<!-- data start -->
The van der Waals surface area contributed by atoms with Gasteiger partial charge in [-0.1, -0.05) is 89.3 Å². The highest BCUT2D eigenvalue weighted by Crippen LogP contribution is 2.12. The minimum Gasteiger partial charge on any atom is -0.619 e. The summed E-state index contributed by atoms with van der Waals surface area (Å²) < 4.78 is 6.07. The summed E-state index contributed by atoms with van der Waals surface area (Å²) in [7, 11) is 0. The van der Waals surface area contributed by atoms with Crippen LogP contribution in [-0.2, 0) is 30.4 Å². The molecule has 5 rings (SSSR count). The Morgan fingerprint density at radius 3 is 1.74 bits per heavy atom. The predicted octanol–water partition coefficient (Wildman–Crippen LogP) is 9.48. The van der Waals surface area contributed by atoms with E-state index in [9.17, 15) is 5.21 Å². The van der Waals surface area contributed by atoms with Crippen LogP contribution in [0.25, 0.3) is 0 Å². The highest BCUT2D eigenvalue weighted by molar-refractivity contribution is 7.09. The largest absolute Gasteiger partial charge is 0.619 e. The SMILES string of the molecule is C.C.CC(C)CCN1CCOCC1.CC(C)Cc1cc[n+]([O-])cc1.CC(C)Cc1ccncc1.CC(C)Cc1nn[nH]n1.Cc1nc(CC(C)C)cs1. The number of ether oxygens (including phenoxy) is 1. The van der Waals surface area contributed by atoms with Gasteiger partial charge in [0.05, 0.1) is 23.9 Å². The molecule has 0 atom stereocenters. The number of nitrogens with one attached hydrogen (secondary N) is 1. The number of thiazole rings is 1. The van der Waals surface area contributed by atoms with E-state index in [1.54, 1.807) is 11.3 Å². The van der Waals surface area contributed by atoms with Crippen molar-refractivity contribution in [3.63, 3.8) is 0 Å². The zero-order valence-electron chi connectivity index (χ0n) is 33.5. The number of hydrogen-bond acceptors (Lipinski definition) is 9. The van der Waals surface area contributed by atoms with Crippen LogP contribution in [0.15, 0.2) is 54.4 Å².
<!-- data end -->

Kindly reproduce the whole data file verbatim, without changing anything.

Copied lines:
The van der Waals surface area contributed by atoms with Gasteiger partial charge in [-0.1, -0.05) is 89.3 Å². The highest BCUT2D eigenvalue weighted by Crippen LogP contribution is 2.12. The minimum Gasteiger partial charge on any atom is -0.619 e. The summed E-state index contributed by atoms with van der Waals surface area (Å²) < 4.78 is 6.07. The summed E-state index contributed by atoms with van der Waals surface area (Å²) in [7, 11) is 0. The van der Waals surface area contributed by atoms with Crippen LogP contribution in [-0.2, 0) is 30.4 Å². The molecule has 5 rings (SSSR count). The Morgan fingerprint density at radius 3 is 1.74 bits per heavy atom. The predicted octanol–water partition coefficient (Wildman–Crippen LogP) is 9.48. The van der Waals surface area contributed by atoms with E-state index in [9.17, 15) is 5.21 Å². The van der Waals surface area contributed by atoms with Crippen LogP contribution in [0.25, 0.3) is 0 Å². The highest BCUT2D eigenvalue weighted by molar-refractivity contribution is 7.09. The largest absolute Gasteiger partial charge is 0.619 e. The SMILES string of the molecule is C.C.CC(C)CCN1CCOCC1.CC(C)Cc1cc[n+]([O-])cc1.CC(C)Cc1ccncc1.CC(C)Cc1nn[nH]n1.Cc1nc(CC(C)C)cs1. The number of ether oxygens (including phenoxy) is 1. The van der Waals surface area contributed by atoms with Gasteiger partial charge in [0.05, 0.1) is 23.9 Å². The molecule has 0 atom stereocenters. The number of nitrogens with one attached hydrogen (secondary N) is 1. The number of thiazole rings is 1. The van der Waals surface area contributed by atoms with E-state index in [1.54, 1.807) is 11.3 Å². The van der Waals surface area contributed by atoms with Crippen molar-refractivity contribution in [3.63, 3.8) is 0 Å². The zero-order valence-electron chi connectivity index (χ0n) is 33.5. The number of hydrogen-bond acceptors (Lipinski definition) is 9. The van der Waals surface area contributed by atoms with Crippen LogP contribution in [0.15, 0.2) is 54.4 Å².